Michigan City stock

An overall view of Michigan City looking north toward Lake Michigan. 

Jonathan Miano, The Times

MICHIGAN CITY — Ex-council president Chris Schwanke is catching criticism for some controversial statements he made recently about sexual harassment on Facebook, according to news reports.

A Facebook post about sexual harassment was first reported online Thursday by the Michigan City News-Dispatch. The posts have since been deleted.

“What’s up with all this sexual harassment against men??? I have been harassed as a man, a councilmen (sic), a business owner, and a person!!! Suck it up buttercup, move on!!! Unless you were physically attacked, you have no case. Ok, I’m done with it!!” Schwanke wrote, the News-Dispatch reported online Thursday. 

Schwanke later posted, "Can I go to bed now!!! I’ll probably be sexually harassed in my sleep and I’ll report it 5 years from now!!!”

The 49-year-old is now receiving backlash from the city's former mayor, Sheila Brillson. Brillson, a candidate in the LaPorte County commissioner's race, issued a news release Saturday rebuking the social media posts. 

"I read the Michigan City Councilman’s recent comments on sexual harassment to the News-Dispatch with shock, like many others surely did," she said. 

"One of the reasons I’m running for Commissioner today is to bring sensible leadership to LaPorte County government. That includes fostering a safe and respectful workplace, and making sure that potential victims of sexual harassment know they can speak up without fear of retribution or ridicule. As Commissioner, I will work to ensure that our county government is doing just that," Brillson said in a news release. 

Mayor Ron Meer told The News-Dispatch that Schwanke's comments do not reflect the views of the city. Brillson agreed with Meer.

"I thank Mayor Meer for speaking out against these troubling and offensive comments. As a former mayor, I join Mayor Meer in saying that these comments do not represent Michigan City or LaPorte County communities — nor should they," she said.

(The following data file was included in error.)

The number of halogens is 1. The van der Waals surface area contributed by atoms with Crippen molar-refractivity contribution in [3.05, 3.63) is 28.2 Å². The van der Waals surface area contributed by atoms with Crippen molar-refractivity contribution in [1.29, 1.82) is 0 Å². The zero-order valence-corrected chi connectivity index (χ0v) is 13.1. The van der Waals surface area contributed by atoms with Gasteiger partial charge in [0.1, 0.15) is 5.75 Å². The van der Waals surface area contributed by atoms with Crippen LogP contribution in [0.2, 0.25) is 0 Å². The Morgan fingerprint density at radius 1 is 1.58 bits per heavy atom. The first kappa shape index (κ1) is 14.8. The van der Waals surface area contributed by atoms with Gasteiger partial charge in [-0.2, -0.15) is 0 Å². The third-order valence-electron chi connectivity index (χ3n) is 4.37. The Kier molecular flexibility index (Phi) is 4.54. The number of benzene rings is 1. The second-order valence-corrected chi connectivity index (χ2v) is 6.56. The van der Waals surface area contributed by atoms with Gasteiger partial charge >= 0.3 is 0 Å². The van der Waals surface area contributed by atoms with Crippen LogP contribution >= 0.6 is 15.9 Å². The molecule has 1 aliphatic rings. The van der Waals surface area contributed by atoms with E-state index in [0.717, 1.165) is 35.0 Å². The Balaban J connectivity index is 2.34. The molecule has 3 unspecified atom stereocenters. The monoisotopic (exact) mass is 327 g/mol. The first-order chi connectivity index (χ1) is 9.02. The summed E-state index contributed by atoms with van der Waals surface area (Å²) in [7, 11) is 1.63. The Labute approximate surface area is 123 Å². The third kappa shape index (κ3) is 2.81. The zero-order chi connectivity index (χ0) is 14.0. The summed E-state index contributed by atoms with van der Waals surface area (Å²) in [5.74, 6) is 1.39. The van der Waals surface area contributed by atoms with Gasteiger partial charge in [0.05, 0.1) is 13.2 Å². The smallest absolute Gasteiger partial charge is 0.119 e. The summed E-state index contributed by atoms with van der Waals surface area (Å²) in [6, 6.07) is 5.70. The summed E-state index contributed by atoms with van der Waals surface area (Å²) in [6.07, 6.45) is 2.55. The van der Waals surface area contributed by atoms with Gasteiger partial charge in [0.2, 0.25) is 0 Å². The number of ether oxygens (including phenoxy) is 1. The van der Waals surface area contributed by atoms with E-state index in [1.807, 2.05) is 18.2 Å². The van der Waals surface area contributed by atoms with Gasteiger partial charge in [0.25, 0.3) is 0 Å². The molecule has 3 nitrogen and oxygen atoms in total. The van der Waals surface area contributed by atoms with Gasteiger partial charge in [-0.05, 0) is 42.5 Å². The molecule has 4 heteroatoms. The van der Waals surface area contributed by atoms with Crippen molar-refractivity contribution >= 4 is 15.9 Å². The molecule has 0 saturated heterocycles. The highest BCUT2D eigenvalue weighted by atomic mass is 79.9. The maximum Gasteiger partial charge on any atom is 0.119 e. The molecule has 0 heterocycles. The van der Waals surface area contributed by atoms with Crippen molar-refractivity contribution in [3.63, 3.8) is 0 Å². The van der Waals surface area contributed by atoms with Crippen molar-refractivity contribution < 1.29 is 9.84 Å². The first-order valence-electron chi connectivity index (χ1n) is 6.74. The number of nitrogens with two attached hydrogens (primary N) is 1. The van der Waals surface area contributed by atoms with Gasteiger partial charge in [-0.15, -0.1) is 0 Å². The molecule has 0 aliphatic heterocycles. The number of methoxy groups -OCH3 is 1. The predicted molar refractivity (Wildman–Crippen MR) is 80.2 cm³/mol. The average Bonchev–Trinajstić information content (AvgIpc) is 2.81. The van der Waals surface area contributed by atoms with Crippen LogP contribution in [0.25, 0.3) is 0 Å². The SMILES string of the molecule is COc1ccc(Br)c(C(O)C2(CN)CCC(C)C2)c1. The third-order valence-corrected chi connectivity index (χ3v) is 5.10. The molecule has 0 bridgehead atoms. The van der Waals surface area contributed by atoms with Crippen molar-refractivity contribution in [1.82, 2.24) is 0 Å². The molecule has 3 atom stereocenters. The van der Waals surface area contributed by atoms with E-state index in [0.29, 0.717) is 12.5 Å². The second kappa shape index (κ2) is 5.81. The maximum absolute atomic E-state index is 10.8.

In an email to The Times on Saturday, Schwanke said the News-Dispatch has "taken something completely out of context and ran wild with it. Sexual harassment is a major problem and I am completely against it, this problem affects all of us both female and male. It should never be tolerated."

He said he made the post because he "was tired" of major news outlets covering sexual harassment claims as top news stories. His comments come in the wake of countless women going to the outlets like The New York Times and Washington Post with sexual harassment allegations against celebrities and politicians.

"These are civil issues between two or more parties. Let’s focus on poverty, homelessness, hunger, wars, veterans assistance and things that are real news. If I offended anyone I am truly sorry. It was never meant to be that way," he said in an email. 

Days after his Facebook posts, Schwanke announced he was resigning from the Michigan City Council. He also said his stepping down had nothing to do with social media postings. 

He said in an email to The Times his resignation was in the works for several months.

Schwanke said he resigned "not because of this sexual harassment story by The News-Dispatch."

"I have been exploring new opportunities in another state for over two months and have decided to relocate for personal and business opportunities. This has been a long process and a tough decision to make. I would like to thank the residents of the 6th Ward that have allowed me to serve," he said in an email. 

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Public safety reporter

Lauren covers breaking news, crime and courts for The Times. She previously worked at The Herald-News in Joliet covering government, public policy, and the region’s heroin epidemic. She holds a master’s degree in Public Affairs Reporting.